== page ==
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Tutoring Kids before reception(26 Posts)
My DS starts reception in September and I was just wondering if parents here had practices / studies session with their kids before reception.
Nothing like bedtime stories or just playing with the alphabet, but proper style sitting and learning stuff. my DS has been going to nursery since he was 3yo but they did not really focus on academics, mainly playing
I did some activities with my son, but I met some parents whose kids are very advanced because they tutor them. I felt a bit left behind that I let my son play the whole time.
I am also new to this country and was told that kids are grouped by abilities and if my kids is not "ready", he will be left behind for ever
When my son was still at nursery, his reception teacher to be emphasised that she much preferred that parents didn’t try to teach any academics to the children before they arrived, as it often meant they had to unlearn things. She instead suggested reading with them a lot and concentrating on soft skills like getting dressed/changed, using cutlery, carrying a tray, going to the loo unaided, sitting quietly etc
All you need to do is read to your child, make sure they can use the loo without assistance, dress themselves and use cutlery. Reception is an extension of nursery and is mostly play still as is completely appropriate for that age.
Tutoring before school is horrific. It is completely unhelpful. My DS1 knew numbers to 100 when he started school, because he loved numbers and wanted to learn. It made him slightly ahead in maths for a while but his peers soon caught up. A friend of mine is a primary teacher and taught her DD all of her phonics before school. The other children soon caught up and the DD ended up middle of the class where her natural ability lay.
They do group children by ability for some tasks, but those groups are moveable. You aren't stuck in one group forever.
What I'm saying in a long winded way is, don't worry. Most people don't hot house toddlers, and your DS will be fine. The most important thing that teachers want them to be able to do is change their clothes and toilet independently. Those are useful skills. The academic stuff is for the teachers to do.
Teachers will mystify learning, to keep it their domain. 'Unlearn' means 'learn to do it my way'. Follow the child - if he asks, tell him. My then-two-year-old asked for a reading scheme and could read at thirty months. Some do that, some don't. But they all need to know how to take themselves to the toilet, get dressed and undressed for PE, eat with a knife and fork, be polite, follow instructions. Knowing name, address and your phone number is always useful, as is knowing the name of the school.
I know lots of families who are keen for their children to do well at school and I don’t know anyone who tutored kids before reception. From yr 4 onwards, yes but not younger.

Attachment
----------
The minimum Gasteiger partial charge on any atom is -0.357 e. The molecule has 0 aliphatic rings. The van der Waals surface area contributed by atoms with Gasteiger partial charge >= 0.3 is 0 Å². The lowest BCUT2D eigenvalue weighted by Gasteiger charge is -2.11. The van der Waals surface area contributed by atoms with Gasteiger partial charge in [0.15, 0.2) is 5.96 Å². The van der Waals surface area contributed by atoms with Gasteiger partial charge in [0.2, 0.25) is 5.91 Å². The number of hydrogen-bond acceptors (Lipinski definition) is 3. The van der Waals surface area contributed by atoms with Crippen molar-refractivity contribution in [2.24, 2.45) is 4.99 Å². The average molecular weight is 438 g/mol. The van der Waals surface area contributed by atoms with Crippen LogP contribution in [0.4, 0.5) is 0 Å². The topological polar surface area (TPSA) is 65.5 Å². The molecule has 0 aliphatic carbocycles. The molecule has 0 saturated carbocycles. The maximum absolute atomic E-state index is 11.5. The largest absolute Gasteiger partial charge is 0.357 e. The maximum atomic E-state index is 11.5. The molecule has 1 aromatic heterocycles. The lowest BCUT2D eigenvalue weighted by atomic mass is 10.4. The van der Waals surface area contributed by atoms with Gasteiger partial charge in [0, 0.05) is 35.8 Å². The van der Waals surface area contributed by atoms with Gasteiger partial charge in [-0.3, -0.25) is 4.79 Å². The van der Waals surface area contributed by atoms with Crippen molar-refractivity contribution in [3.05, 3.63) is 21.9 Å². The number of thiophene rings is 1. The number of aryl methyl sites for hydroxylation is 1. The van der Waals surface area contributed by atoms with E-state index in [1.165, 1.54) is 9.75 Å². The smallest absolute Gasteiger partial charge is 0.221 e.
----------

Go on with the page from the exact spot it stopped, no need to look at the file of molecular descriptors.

Lots of parents back up what the school do, make sure the children are reading lots, doing their homework and practising their maths and timestables.
If your dc is happy to sit down and do some workbooks then there are a few you can buy but education is more than just tutoring.
Before reception, lots of reading and books, talking about anything that sparks your dcs curiosity, going out to places and good tv programmes is a good start.
I was an early years teacher before I had 4yo DS and I did nothing with him ‘academically’ before lockdown. They’re babies, if they’re interested, show them, but no one actually cares in school. That’s a teachers job - to teach! It’s really useful if your child can dress and undress, get their coats on and off and go to the toilet by themselves. It’s even better if they can hold a conversation and play nicely.
I’ve been homeschooling my just turned 4yo alongside his y1 sister. I don’t push anything in particular but I do think it’s nice for them to have a few basic skills.
We’ve focused on: self care (putting own shoes on, wiping bottom etc), counting ip to 30 and adding it taking away 1/2 (he really likes this so I’ve just followed his lead), holding a pencil, recognising and writing the letters in his name, recognising some other letters and their phonic sounds.
We also read a lot and talk about the books (what is this person feeling? Why do you think he did that? Etc) I think it’s good for him to learn to sit and concentrate for short stretches.
They do most of this at his preschool when it’s open so I’m not expecting him to be particularly ahead when he starts.
If you want to tutor concentrate on teaching him to take his shoes on and off on his own, getting dressed and undressed on his own, taking his coat on and off on his own and wiping his bottom after a poo on his own. That is all you need to do.
Thanks for all the replies. Yes I was/ am still focusing on dressing, using knife and folk etc.. Just a conversation that I had with couple of parents about "academics" before school and I felt really bad. My DS loves our reading sessions and that is the max I do. We are bilingual family (French and English speaking) so I was trying to improve his english as the french as taken over since we were living abroad.